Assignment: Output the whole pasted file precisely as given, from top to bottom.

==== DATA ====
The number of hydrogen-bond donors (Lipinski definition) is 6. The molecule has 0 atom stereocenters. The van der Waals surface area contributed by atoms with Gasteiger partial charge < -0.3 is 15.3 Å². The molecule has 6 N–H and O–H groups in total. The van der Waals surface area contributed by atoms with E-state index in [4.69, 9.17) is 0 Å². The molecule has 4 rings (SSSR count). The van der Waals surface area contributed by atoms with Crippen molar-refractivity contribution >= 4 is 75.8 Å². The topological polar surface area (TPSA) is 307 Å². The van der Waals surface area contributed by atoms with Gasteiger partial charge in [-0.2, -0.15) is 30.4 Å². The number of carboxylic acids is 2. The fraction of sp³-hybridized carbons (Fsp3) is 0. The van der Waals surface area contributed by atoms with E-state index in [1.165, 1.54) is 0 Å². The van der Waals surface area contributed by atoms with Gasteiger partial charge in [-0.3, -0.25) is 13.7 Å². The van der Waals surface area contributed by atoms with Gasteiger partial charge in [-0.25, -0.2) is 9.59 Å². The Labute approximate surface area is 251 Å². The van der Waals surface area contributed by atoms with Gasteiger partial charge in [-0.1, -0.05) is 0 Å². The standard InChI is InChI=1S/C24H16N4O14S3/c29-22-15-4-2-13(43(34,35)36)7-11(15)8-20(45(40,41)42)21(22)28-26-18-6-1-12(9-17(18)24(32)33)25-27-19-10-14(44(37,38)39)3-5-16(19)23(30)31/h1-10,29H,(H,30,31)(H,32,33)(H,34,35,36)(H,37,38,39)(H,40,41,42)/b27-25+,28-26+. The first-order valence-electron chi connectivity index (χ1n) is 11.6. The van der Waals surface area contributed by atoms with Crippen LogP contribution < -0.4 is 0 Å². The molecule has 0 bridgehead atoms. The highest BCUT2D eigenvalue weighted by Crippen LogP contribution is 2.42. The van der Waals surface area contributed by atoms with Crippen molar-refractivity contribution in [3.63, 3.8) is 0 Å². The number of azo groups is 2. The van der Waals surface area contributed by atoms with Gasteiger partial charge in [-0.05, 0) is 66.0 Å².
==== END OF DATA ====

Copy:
The number of hydrogen-bond donors (Lipinski definition) is 6. The molecule has 0 atom stereocenters. The van der Waals surface area contributed by atoms with Gasteiger partial charge < -0.3 is 15.3 Å². The molecule has 6 N–H and O–H groups in total. The van der Waals surface area contributed by atoms with E-state index in [4.69, 9.17) is 0 Å². The molecule has 4 rings (SSSR count). The van der Waals surface area contributed by atoms with Crippen molar-refractivity contribution >= 4 is 75.8 Å². The topological polar surface area (TPSA) is 307 Å². The van der Waals surface area contributed by atoms with Gasteiger partial charge in [-0.2, -0.15) is 30.4 Å². The number of carboxylic acids is 2. The fraction of sp³-hybridized carbons (Fsp3) is 0. The van der Waals surface area contributed by atoms with E-state index in [1.165, 1.54) is 0 Å². The van der Waals surface area contributed by atoms with Gasteiger partial charge in [-0.3, -0.25) is 13.7 Å². The van der Waals surface area contributed by atoms with Gasteiger partial charge in [-0.25, -0.2) is 9.59 Å². The Labute approximate surface area is 251 Å². The van der Waals surface area contributed by atoms with Gasteiger partial charge in [-0.1, -0.05) is 0 Å². The standard InChI is InChI=1S/C24H16N4O14S3/c29-22-15-4-2-13(43(34,35)36)7-11(15)8-20(45(40,41)42)21(22)28-26-18-6-1-12(9-17(18)24(32)33)25-27-19-10-14(44(37,38)39)3-5-16(19)23(30)31/h1-10,29H,(H,30,31)(H,32,33)(H,34,35,36)(H,37,38,39)(H,40,41,42)/b27-25+,28-26+. The first-order valence-electron chi connectivity index (χ1n) is 11.6. The van der Waals surface area contributed by atoms with Crippen LogP contribution < -0.4 is 0 Å². The molecule has 0 bridgehead atoms. The highest BCUT2D eigenvalue weighted by Crippen LogP contribution is 2.42. The van der Waals surface area contributed by atoms with Crippen molar-refractivity contribution in [3.63, 3.8) is 0 Å². The number of azo groups is 2. The van der Waals surface area contributed by atoms with Gasteiger partial charge in [-0.05, 0) is 66.0 Å².